Overview of Soft Error Protection

By soft errors, we mean errors in data values caused by a physical effect. The affected memory cell is not damaged. Therefore, a system restart will recover this error completely. We call the occurrence of such a soft error Single-Event-Upset (SEU)

Soft errors in the industry?

During the spacecraft Cassini flight, NASA reported a rate of 280 soft errors per day.

Is this relevant for us on the ground within an industrial plant?

The answer is: it depends. Soft errors are present everywhere at a specific rate. This soft error rate (SER) depends on many environmental and technological parameters. Tezzaron has a good collection of SERs.

Let's take a look at a long-running industrial device. This kind of system has been operational for many years. For an estimate, we assume a system with 2MB SRAM running for 20 years. With a middle range SER of 1e-12 errors per bit-hour, we can calculate:

1e-12errors/bit*h * 2Mbyte * 8bit/byte * 175.200h = 2,9errors

We realize that this is more than just a physical theory for long-running safety critical systems. There is a real probability that we will lose our safety functionality due to a soft error!

You will agree: this is not acceptable. We must avoid or at least detect soft errors in long-running industrial devices.

A growing number of soft errors

Much research is ongoing to understand, detect, or correct these soft errors in hardware. Following the document of Tezzaron, the sensitivity of components for error rates will rise with:

  • Increased complexity raises the error rate

  • Higher-density (higher-capacity) chips are more likely to have errors

  • Lower-voltage devices are more likely to have errors

  • Higher speeds (lower latencies) contribute to higher error rates

  • Lower cell capacitance (less stored charge) causes higher error rates

Comparing this list with current trends in the embedded market, we should prepare our systems for a growing number of soft errors.

Hardware measures

We found some particular radiation-hardened hardware components for aerospace and satellite systems. These devices are highly SEU immune. Unfortunately, these components are not designed for high-volume industrial use. If we use these devices, the system cost will rise above acceptable limits.

A memory technology designed for IT servers called chipkill is available. This technology is based on redundancy.

Looking at the industrial market, the hardware vendors identify this challenge, too. Several microcontrollers with soft error mitigation technologies inside have been released in the last few years.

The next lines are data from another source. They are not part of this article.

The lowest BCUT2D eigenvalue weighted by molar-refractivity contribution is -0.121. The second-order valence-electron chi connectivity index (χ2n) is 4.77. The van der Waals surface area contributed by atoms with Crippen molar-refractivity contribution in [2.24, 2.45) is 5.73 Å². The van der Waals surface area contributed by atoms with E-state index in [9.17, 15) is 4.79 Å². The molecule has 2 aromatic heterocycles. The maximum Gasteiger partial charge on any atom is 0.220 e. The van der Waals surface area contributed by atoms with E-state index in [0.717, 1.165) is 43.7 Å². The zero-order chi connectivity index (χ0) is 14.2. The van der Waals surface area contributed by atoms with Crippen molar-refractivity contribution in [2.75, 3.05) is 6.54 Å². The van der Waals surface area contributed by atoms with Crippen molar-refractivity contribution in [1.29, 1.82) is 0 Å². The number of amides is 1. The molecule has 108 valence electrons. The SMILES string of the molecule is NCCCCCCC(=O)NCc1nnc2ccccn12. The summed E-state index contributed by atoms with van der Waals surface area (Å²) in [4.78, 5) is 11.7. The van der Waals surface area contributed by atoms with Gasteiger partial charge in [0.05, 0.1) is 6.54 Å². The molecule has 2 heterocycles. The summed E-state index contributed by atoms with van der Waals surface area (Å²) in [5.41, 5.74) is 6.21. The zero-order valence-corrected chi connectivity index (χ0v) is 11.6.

ECC protected memory

The ECC memory devices use Error Correction Codes to store the data. The codes are classified as SEC-DED. This appreciation means single error correction - double error detection and is based on Hamming Codes. These codes are forward error correction (FEC) codes.

When working with ECC-protected memory, only a few operations are required in software during start-up.

After switching the power on, we must initialize the memory to a known state. Otherwise, we get notifications of ECC errors, which are, in fact, random content of the memory cells. Afterward, the hardware recovers soft errors transparently during regular operation. Most ECC memories provide recovery notifications, which we use to monitor the memory.

With this excellent hardware support, we are well-prepared for soft errors.

Software measures

Unfortunately, there are several system or hardware engineering reasons why we should prepare our software for systems without hardware measures. Examples: best-fit microcontroller didn't support ECC memory, or we need external memory without ECC.

We recommend performing a data storage analysis for soft error sensitivity in projects. This analysis helps decide which measure we use for each data storage. We base the decision to select a technique to avoid, recover, or detect soft errors on:

  • Amount of used memory (the more used memory, the higher the probability of a soft error)

  • lifetime of data (the longer the lifetime, the higher the probability of a soft error)

  • worst case system behavior on a soft error (the more critical the impact, the higher detection rates we need)

During this analysis, soft errors in unused memory cells are acceptable. With that approach, we keep performance and availability as high as possible while protecting our system against soft errors. We can classify the data storage:

  • Constant data (e.g., op-code, configuration tables)

  • Enumeration data (e.g., system states and modes)